“Country” magazine explores some of the Civil War’s hallowed battlefields
This striking photograph of the angle on Cemetery Ridge at Gettysburg National Military Park in Adams County, Pennsylvania, is courtesy of Country magazine and is used with written permission.
A representative of the magazine offers these comments on their latest issue, which features several photos of Civil War sites.
“As the anniversary of the Civil War’s first shot nears on April 12, Country—the magazine for readers who love the land and life of the countryside—unveils the epic stories behind the now serene fields, barns and farmlands that withstood the fury of war.
Discover how these peaceful places across the Eastern U.S. played a part in one of America’s most historic turning points.
Some of these notable farmsteads still standing on Civil War battlegrounds include:”
The Matthews Stone House, which served as a field hospital in the First and Second Battles of Manassas. This Virginia abode bears the names of soldiers wounded in the war carved into the wooden floorboards upstairs.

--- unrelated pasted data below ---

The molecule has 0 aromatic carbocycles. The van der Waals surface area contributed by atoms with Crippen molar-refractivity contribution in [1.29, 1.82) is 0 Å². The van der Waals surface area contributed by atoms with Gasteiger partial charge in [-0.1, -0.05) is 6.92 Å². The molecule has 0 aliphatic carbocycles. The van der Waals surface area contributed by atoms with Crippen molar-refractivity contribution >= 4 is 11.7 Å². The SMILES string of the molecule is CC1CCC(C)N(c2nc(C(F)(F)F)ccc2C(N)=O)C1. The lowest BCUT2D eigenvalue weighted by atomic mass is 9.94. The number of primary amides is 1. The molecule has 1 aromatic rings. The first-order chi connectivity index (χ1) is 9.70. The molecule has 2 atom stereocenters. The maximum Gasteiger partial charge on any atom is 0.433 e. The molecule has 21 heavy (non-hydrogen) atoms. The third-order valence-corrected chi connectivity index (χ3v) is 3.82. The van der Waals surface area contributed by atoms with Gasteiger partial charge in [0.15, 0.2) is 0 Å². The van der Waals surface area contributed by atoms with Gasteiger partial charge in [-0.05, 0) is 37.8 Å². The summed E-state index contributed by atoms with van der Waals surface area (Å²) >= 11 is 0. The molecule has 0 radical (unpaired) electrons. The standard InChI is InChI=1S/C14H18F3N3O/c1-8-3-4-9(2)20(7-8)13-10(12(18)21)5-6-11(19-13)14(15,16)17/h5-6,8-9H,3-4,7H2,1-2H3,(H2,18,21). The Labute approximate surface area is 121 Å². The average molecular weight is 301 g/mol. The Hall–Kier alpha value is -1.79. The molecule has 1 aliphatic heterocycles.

A family has lifetime rights to farm the land around this historic barn in Fredrick, Maryland, on the Monocacy National Battlefield. A herd of Holstein cows now lives where many men lost their lives.
The Antietam National Battlefield in Virginia, home to this statue of a soldier who watches over the 130th Pennsylvania monument. Several of their soldiers were in companies recruited in York County, Pa.
Sachs Covered Bridge in Pennsylvania, which supported the Confederate retreat of General Robert E. Lee’s troops from Gettysburg in 1863. This Pennsylvania passageway is designated the “most historic bridge” in the state.
For photos and the full story: http://www.country-magazine.com/road-trip/civil-war-battlefields/
You can also check out the April/May issue of Country Magazine. A digital edition is available for Google Play & Android, Nook, and Kindle.